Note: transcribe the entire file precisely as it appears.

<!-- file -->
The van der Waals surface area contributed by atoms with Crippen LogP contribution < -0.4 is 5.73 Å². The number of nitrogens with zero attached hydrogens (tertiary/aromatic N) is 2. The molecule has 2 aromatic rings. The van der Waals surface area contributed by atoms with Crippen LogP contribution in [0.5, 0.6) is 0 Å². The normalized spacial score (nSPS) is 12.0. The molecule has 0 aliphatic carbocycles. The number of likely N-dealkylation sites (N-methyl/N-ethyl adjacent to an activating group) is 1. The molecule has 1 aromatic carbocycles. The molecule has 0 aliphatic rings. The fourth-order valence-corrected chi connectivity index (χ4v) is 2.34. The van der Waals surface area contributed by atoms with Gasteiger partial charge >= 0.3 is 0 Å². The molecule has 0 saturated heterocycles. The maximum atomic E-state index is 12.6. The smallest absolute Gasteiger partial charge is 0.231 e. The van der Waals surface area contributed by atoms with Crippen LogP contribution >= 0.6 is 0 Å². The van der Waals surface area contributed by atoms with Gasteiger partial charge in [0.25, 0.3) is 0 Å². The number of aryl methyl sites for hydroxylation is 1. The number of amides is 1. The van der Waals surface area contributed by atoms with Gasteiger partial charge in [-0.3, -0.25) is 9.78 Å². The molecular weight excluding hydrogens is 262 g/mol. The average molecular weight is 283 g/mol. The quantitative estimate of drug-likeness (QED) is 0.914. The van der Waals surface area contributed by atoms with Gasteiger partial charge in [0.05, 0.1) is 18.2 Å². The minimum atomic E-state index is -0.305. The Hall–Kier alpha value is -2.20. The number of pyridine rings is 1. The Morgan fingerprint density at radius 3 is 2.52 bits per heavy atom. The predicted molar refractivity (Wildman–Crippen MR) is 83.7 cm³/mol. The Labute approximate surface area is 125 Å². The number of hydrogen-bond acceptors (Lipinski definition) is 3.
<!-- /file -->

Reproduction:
The van der Waals surface area contributed by atoms with Crippen LogP contribution < -0.4 is 5.73 Å². The number of nitrogens with zero attached hydrogens (tertiary/aromatic N) is 2. The molecule has 2 aromatic rings. The van der Waals surface area contributed by atoms with Crippen LogP contribution in [0.5, 0.6) is 0 Å². The normalized spacial score (nSPS) is 12.0. The molecule has 0 aliphatic carbocycles. The number of likely N-dealkylation sites (N-methyl/N-ethyl adjacent to an activating group) is 1. The molecule has 1 aromatic carbocycles. The molecule has 0 aliphatic rings. The fourth-order valence-corrected chi connectivity index (χ4v) is 2.34. The van der Waals surface area contributed by atoms with Gasteiger partial charge >= 0.3 is 0 Å². The molecule has 0 saturated heterocycles. The maximum atomic E-state index is 12.6. The smallest absolute Gasteiger partial charge is 0.231 e. The van der Waals surface area contributed by atoms with Crippen LogP contribution >= 0.6 is 0 Å². The van der Waals surface area contributed by atoms with Gasteiger partial charge in [0.25, 0.3) is 0 Å². The number of aryl methyl sites for hydroxylation is 1. The number of amides is 1. The van der Waals surface area contributed by atoms with Gasteiger partial charge in [-0.3, -0.25) is 9.78 Å². The molecular weight excluding hydrogens is 262 g/mol. The average molecular weight is 283 g/mol. The quantitative estimate of drug-likeness (QED) is 0.914. The van der Waals surface area contributed by atoms with Gasteiger partial charge in [0.05, 0.1) is 18.2 Å². The minimum atomic E-state index is -0.305. The Hall–Kier alpha value is -2.20. The number of pyridine rings is 1. The Morgan fingerprint density at radius 3 is 2.52 bits per heavy atom. The predicted molar refractivity (Wildman–Crippen MR) is 83.7 cm³/mol. The Labute approximate surface area is 125 Å². The number of hydrogen-bond acceptors (Lipinski definition) is 3.